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As COVID-19 rates remain high and healthcare worker shortages worsen, a western Wisconsin alumnus is rolling up her sleeves to help deal with the crisis as part of the Minnesota National Guard. In late November, Minnesota Governor Tim Walz activated the Minnesota National Guard to serve as “rapid response teams” of trained nurses to support healthcare facilities with severe staff shortages. This meant that Heather Rushfeldt, a 2005 Amery High School graduate, had to prepare for work.

Minnesota is one of the last states to join Indiana, Maine, New Hampshire and New York for the National Guard to train as certified nursing assistants as part of their COVID-19 response. State.

After graduating from Amery, Rushfeldt attended the University of Wisconsin at River Falls for two years. She graduated from Crown College in St. Bonifacius, MN. for one semester and returned to Bethlehem College and Seminary where she obtained a BA in Divinity in 2012.

“I decided to enlist in the military during my last year of college. As I neared graduation, I realized that the career opportunities for me were slim. The country was still recovering from the 2008 recession, and I had no intention of working in the formal ministry area, ”Rushfeldt said.

She shared that her family had a solid military background, so she discussed military service with her father and a few of her teachers. She said: “My father (a West Point graduate) was surprised but thought enlisting in the military seemed like a good next step. My school pastoral teacher happened to be a recently retired military chaplain. He provided me with wonderful insight and mentorship.

Rushfeldt originally planned to complete a four-year enlistment, separate from the military, and pursue higher education. “However, plans and circumstances tend to change, and I did. I decided to continue serving with the Minnesota National Guard while pursuing a master’s degree. I have become a close friend of many of my colleagues, really enjoy my job and have developed a great appreciation for the care provided by military chaplains. I am now a student at Bethel Seminary and hope to become a chaplain myself, ”she said.

In all of his assignments his official role has been the same. Rushfeldt said: “Along with the battalion chaplain, I am part of what is called a ‘unity ministry team’ which works to support and ensure the free exercise of religion for all soldiers in the world. unity. The three basic skills of the Army Chaplain Corps are: Feed the living, take care of the wounded, honor the dead. I have tried to do this to the best of my ability in each unit I have been assigned to.

Rushfeldt’s current assignment, trained as a licensed practical nurse to support long-term care facilities facing staff shortages, goes beyond his usual duties. “I’m trying to do it to the best of my ability as well,” she said.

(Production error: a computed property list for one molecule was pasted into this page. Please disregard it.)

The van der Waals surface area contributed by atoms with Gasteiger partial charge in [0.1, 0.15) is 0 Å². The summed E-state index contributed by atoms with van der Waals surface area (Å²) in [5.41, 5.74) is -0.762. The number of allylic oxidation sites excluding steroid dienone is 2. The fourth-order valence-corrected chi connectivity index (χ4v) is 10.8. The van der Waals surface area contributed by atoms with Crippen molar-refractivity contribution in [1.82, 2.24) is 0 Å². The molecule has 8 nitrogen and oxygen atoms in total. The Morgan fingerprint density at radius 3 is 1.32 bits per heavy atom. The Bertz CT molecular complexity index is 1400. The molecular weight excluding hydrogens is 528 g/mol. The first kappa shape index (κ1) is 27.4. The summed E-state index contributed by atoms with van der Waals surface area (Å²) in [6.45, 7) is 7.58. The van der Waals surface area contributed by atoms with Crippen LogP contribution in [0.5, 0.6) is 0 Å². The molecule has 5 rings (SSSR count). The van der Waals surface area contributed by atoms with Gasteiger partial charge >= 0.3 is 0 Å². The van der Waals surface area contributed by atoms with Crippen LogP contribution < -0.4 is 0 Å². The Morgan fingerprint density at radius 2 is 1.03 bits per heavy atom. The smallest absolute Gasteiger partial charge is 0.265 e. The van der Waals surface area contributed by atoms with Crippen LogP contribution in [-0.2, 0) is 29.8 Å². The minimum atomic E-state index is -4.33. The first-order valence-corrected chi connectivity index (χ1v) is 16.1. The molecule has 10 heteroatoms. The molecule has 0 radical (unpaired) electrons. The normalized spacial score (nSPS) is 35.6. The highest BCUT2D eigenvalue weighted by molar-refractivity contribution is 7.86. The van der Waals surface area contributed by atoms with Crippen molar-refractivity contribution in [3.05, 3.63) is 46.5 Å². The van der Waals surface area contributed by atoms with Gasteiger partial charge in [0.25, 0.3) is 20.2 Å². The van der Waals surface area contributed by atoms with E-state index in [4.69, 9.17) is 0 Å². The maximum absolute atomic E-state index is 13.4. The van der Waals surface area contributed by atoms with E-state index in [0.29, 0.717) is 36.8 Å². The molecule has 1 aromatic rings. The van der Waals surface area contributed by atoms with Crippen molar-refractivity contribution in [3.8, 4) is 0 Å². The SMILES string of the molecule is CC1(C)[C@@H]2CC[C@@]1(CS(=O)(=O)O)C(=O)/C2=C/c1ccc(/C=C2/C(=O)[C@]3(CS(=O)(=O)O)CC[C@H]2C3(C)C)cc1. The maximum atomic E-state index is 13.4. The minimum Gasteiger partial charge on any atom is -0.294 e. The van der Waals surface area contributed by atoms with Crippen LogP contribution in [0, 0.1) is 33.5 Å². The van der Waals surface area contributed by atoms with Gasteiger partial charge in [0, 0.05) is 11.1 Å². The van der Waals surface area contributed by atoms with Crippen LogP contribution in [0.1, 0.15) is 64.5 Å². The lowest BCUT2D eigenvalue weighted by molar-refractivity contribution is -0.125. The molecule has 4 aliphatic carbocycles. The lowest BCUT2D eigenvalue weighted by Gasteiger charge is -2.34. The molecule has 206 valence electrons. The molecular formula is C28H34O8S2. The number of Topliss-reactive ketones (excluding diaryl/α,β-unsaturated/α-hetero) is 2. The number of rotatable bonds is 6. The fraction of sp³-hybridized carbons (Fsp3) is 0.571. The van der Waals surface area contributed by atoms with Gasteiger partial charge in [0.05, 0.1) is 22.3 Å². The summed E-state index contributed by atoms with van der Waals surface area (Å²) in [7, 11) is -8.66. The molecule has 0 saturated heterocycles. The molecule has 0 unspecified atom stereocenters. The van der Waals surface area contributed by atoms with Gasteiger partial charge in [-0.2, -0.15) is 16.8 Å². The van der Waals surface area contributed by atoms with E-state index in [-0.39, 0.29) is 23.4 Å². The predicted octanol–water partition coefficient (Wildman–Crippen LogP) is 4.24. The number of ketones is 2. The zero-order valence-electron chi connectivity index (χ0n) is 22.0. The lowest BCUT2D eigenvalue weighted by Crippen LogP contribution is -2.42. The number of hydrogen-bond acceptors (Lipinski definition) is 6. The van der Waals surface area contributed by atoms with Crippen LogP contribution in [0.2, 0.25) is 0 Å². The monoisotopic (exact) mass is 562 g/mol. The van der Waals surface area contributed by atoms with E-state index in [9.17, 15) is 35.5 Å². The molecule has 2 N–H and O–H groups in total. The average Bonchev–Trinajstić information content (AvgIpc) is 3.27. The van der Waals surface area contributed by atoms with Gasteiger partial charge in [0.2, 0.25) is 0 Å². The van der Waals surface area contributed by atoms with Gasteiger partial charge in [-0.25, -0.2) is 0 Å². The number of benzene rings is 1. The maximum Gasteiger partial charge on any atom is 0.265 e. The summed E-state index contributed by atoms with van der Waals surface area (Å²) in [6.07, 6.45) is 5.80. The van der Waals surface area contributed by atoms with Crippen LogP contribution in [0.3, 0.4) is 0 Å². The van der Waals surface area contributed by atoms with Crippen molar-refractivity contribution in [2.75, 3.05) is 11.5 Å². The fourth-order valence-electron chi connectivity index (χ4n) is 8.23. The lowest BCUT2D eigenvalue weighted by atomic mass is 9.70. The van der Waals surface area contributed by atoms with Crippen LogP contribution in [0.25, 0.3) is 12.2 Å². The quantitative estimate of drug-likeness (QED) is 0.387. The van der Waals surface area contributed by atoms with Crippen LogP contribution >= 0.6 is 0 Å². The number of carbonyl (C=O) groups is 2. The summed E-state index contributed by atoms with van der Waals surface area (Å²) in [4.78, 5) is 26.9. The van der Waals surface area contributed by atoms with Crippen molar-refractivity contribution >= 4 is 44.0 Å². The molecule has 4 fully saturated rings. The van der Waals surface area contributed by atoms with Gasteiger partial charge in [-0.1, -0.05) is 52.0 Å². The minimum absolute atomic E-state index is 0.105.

Although she is aware that the Minnesota National Guard had been involved in the response to the COVID-19 pandemic for over a year, Rushfeldt received notice of her activation for this mission on Sunday, November 21 and presented herself. at work on Friday November 26. be part of this mission. I have great confidence in my colleagues. I am confident that we will be able to provide quality care to people residing in any long term care facility we are assigned to, ”she said.

Rushfeldt was assigned to practical nurse training and state certification testing at Anoka Technical College. She, along with about 80 other soldiers, completed 75 hours of training (including 16 hours of practical training). The training consists of mastering 60 specific skills and learning to provide care as a caregiver. Rushefeldt said: “I enjoyed the training. I found all of the trainers at Anoka Technical College to be incredibly patient, professional and experienced. We have learned more than the specific skills needed to provide physical care. Many of us had practical or situational questions. Our trainers were always ready to answer these questions, provide advice and offer insight. “

Rushfeldt has not yet been assigned. His duties will include assisting residents of long-term care facilities in their activities of daily living.

“Our force is highly adaptive and with training, it will help the Minnesota healthcare community respond to health worker shortages,” said Maj. Gen. Shawn Manke, adjutant general of the Minnesota National Guard.

“One of the mainstays of the Minnesota National Guard is people, because they are our most precious resource,” Manke said. “We recognize that we share this resource with employers and we know that these activations can disrupt their businesses and organizations. We value the employers of our Citizen-Soldiers and Airmen because we could not carry out our federal, state and community missions without their support.

Minnesota National Guard officials said they were unsure how long missions involving long-term care facilities and alternative care sites would last. Rushfeldt said she was ready to provide support for as long as needed.